Vale of White Horse Industrial Archaeology Group

The VWHIAG is based in South Oxfordshire near Wantage.

It is a member of the Council for British Archaeology – South Midlands Group

and the Oxfordshire Local History Association

Diary dates for 2019

Wednesday 17 April – AGM

Followed by:  Recent and Past work on the Ironbridge, Shropshire, and developments at nearby Coalbrookdale – Bruce Hedge. 

Last year multi-million pound works were carried on the Ironbridge, partly financed by the Germans, that makes twice that they have helped save that iconic structure for our nation. If there is time, a look at other developments in the area.

Wednesday 22 May – Kingerlee: the family and the building firm – Liz Woolley

When Thomas Henry Kingerlee moved his building firm from Banbury to Oxford in 1883 the city was expanding rapidly and undergoing enormous social, political and economic upheaval. Kingerlee was soon to become one of the key figures in those changes, rapidly becoming Oxford’s largest builder and landlord, and one of its biggest employers, with several hundred workers at any one time. Thomas Henry was a leading Non-Conformist, a Liberal Councillor, and twice Mayor of Oxford. This talk will examine how the family and the firm influenced Oxford’s development in the Victorian and Edwardian periods and highlight some of the hundreds of private and public buildings which Kingerlee have built, renovated and repaired in the city and elsewhere. The company is still going strong and is now run by two of Thomas Henry’s great great grandsons, David Kingerlee and Richard.

Wednesday 19 June – R101 Disaster and the Broken Elevator CableBryan Lawton

HMA R101 came down and was destroyed by fire near to Beauvais, France, with only six survivors, and the disaster ended British involvement in the development of large airships. The conclusions reached by the subsequent Court of Inquiry left some doubt regarding the cause of the crash, and consequently several alternative theories have, from time to time been published. None have discussed the possible role of the broken elevator cable, largely because the Court of Inquiry concluded that it was irrelevant. The possibility that the broken cable may have been responsible for the disaster is examined here and it is shown that it fits rather well with the physical evidence from the wreck, and computer modelling of the crash confirms that it gives a simpler and more plausible explanation of the disaster. The reasons why the Court of Inquiry rejected it, believing that the cable broke after the crash, are discussed.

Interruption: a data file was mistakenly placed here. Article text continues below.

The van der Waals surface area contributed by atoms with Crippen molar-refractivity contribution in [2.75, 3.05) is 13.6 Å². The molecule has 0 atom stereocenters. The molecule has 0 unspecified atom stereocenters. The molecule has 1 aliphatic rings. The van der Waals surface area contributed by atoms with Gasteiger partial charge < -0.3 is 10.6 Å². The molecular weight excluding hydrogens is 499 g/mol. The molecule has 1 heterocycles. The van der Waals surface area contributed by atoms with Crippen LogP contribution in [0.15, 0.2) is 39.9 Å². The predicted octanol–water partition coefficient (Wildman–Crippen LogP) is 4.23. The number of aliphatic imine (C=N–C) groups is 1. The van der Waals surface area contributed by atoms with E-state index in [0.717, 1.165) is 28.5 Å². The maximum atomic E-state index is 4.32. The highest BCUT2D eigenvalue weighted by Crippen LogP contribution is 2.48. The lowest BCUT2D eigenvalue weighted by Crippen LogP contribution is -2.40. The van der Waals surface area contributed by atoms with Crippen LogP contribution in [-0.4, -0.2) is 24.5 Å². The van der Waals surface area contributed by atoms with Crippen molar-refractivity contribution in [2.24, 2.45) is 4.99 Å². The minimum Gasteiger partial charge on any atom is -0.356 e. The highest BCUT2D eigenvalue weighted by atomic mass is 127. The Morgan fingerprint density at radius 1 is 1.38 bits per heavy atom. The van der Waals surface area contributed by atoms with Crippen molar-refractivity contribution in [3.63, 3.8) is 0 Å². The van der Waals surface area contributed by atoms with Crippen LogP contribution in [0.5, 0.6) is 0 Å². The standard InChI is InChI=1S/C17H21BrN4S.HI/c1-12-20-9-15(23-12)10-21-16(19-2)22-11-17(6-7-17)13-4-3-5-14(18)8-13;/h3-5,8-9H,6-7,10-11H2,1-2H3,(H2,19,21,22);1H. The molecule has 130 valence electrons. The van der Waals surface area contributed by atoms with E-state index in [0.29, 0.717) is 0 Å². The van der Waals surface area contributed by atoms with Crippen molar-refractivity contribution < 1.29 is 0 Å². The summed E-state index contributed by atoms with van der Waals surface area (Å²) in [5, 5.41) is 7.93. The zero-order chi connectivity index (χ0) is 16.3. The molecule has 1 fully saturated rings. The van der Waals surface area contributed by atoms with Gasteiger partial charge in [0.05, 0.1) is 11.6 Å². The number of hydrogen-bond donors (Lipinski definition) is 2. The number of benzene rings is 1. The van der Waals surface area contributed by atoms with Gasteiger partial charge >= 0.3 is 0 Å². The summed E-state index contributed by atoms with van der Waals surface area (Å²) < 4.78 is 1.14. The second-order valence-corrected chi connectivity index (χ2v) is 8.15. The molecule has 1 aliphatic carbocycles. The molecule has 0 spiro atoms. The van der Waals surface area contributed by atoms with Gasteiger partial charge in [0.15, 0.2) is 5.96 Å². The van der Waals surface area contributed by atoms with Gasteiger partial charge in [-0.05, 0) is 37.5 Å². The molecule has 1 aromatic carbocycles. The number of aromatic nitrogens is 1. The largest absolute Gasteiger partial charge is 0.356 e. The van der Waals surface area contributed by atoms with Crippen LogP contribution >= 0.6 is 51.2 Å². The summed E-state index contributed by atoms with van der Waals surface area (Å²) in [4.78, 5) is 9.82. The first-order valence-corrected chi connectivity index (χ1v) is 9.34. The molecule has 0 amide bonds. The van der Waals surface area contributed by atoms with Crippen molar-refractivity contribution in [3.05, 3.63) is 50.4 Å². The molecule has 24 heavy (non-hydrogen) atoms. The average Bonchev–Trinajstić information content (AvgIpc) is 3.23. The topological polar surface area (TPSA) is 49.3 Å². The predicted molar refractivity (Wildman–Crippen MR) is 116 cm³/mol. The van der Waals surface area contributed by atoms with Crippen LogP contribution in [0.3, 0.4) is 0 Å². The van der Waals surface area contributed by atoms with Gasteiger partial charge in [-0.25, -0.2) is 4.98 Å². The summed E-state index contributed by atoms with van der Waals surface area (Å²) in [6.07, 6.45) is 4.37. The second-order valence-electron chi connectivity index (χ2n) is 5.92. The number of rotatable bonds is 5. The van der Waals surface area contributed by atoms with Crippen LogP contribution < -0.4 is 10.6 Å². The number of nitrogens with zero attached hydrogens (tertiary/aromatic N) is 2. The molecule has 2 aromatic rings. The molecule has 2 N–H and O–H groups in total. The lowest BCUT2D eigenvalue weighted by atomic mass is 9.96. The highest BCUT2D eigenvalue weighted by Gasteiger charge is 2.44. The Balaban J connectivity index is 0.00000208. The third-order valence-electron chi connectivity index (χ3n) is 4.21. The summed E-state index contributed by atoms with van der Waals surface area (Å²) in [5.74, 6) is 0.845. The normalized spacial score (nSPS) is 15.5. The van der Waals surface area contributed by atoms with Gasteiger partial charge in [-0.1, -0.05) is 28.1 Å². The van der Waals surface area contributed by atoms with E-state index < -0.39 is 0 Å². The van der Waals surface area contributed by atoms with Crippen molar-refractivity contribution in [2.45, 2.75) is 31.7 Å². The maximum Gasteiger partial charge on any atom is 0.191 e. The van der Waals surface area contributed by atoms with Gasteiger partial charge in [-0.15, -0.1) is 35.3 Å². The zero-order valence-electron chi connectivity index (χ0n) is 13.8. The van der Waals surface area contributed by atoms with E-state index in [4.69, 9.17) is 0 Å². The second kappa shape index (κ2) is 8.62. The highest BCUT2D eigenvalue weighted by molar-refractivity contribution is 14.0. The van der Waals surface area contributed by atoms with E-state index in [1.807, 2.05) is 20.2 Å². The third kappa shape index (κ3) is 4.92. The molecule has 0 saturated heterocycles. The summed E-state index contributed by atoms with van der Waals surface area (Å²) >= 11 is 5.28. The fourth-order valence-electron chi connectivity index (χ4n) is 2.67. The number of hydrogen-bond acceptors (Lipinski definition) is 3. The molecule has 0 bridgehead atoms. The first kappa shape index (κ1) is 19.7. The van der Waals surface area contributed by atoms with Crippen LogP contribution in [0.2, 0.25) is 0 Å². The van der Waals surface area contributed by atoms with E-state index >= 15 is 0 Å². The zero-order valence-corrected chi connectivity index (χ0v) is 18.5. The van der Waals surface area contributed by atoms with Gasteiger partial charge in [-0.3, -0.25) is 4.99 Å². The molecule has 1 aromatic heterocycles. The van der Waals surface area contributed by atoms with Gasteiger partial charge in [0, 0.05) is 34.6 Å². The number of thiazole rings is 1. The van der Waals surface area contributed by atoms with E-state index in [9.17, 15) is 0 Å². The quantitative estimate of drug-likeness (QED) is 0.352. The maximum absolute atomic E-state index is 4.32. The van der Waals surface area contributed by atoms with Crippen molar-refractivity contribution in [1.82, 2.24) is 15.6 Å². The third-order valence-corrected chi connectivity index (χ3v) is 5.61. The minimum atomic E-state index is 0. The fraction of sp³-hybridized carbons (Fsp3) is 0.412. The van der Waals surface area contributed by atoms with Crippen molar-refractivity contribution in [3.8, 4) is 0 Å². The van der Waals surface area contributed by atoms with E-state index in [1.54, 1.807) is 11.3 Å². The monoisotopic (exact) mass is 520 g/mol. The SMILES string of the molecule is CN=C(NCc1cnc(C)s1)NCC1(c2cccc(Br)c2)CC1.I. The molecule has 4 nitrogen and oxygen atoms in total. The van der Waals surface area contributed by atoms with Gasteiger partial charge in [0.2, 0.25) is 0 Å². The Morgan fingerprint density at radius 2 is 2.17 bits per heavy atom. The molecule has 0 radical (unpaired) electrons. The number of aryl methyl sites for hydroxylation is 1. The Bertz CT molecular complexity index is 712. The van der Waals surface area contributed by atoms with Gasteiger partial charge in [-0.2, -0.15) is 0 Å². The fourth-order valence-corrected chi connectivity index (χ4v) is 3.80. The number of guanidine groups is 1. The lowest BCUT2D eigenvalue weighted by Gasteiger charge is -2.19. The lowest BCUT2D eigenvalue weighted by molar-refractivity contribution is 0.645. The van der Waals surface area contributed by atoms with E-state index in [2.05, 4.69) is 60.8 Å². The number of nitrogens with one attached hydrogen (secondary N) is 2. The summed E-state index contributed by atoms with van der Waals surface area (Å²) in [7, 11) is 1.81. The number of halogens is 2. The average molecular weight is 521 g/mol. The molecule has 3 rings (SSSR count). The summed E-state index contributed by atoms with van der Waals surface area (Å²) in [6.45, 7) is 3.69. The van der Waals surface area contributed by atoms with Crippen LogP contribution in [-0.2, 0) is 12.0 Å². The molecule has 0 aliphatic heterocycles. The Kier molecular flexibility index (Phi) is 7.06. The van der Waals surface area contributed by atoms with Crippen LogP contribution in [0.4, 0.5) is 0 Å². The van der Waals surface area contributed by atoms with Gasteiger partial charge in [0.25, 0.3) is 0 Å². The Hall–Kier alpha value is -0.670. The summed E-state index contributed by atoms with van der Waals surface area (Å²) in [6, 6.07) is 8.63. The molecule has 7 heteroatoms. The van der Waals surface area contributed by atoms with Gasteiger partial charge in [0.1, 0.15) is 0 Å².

Wednesday 17 July – London Underground by Design – Paul Joyce

This talk looks at the Underground’s built estate in the streets of London. It starts with the first station at Praed Street, Paddington, and the disruption it caused to everyday life (echoed today by the building of the Elizabeth Line (Crossrail)) moving on to the south where LSWR and Southern Railway architectural influence was in evidence. Other areas of the underground railway network are covered including the headquarters of London Transport at 55 Broadway and the development of signage, typefaces and the LT roundel logo.

Further talks for 2019 – tbc

All events except the Annual Dinner take place at Denchworth Village Hall, Barn Close, Denchworth, Wantage, Oxfordshire OX12 0EZ starting at 19:30

Any requests for particular subjects or offers of a presentation for future meetings would be welcomed.

Membership is only £15 for single and £25 for double.

If you would like to come as a guest to any of these meetings (requested donation £3) you will be most welcome.

More details of the events may be found in the Events Diary


Chairman: Bruce Hedge

Secretary: Martin Buckland

[ This page is hosted by the Association for Industrial Archaeology as a service to the VWHIAG which is an affiliated society ]